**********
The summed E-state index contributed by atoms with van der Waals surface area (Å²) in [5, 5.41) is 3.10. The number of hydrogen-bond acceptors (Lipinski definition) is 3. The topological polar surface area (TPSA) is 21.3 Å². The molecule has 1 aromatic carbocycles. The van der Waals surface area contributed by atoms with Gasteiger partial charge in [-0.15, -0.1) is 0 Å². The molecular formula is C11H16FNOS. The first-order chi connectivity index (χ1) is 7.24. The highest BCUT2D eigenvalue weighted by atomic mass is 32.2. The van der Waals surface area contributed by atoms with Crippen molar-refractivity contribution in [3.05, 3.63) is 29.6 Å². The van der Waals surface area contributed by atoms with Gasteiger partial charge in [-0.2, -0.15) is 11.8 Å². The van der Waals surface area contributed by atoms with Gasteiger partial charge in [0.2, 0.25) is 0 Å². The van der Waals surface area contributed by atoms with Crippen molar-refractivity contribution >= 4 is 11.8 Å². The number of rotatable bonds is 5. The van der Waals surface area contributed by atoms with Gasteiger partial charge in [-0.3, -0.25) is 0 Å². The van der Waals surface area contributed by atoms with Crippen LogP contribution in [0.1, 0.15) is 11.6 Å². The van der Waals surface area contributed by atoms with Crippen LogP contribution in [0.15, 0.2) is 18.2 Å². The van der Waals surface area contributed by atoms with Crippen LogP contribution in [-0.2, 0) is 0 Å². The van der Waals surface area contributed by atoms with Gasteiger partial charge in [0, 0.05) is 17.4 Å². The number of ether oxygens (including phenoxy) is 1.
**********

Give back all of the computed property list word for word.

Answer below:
The summed E-state index contributed by atoms with van der Waals surface area (Å²) in [5, 5.41) is 3.10. The number of hydrogen-bond acceptors (Lipinski definition) is 3. The topological polar surface area (TPSA) is 21.3 Å². The molecule has 1 aromatic carbocycles. The van der Waals surface area contributed by atoms with Gasteiger partial charge in [-0.15, -0.1) is 0 Å². The molecular formula is C11H16FNOS. The first-order chi connectivity index (χ1) is 7.24. The highest BCUT2D eigenvalue weighted by atomic mass is 32.2. The van der Waals surface area contributed by atoms with Crippen molar-refractivity contribution in [3.05, 3.63) is 29.6 Å². The van der Waals surface area contributed by atoms with Gasteiger partial charge in [-0.2, -0.15) is 11.8 Å². The van der Waals surface area contributed by atoms with Gasteiger partial charge in [0.2, 0.25) is 0 Å². The van der Waals surface area contributed by atoms with Crippen molar-refractivity contribution >= 4 is 11.8 Å². The number of rotatable bonds is 5. The van der Waals surface area contributed by atoms with Gasteiger partial charge in [-0.3, -0.25) is 0 Å². The van der Waals surface area contributed by atoms with Crippen LogP contribution in [0.1, 0.15) is 11.6 Å². The van der Waals surface area contributed by atoms with Crippen LogP contribution in [0.15, 0.2) is 18.2 Å². The van der Waals surface area contributed by atoms with Crippen LogP contribution in [-0.2, 0) is 0 Å². The van der Waals surface area contributed by atoms with Gasteiger partial charge in [0, 0.05) is 17.4 Å². The number of ether oxygens (including phenoxy) is 1.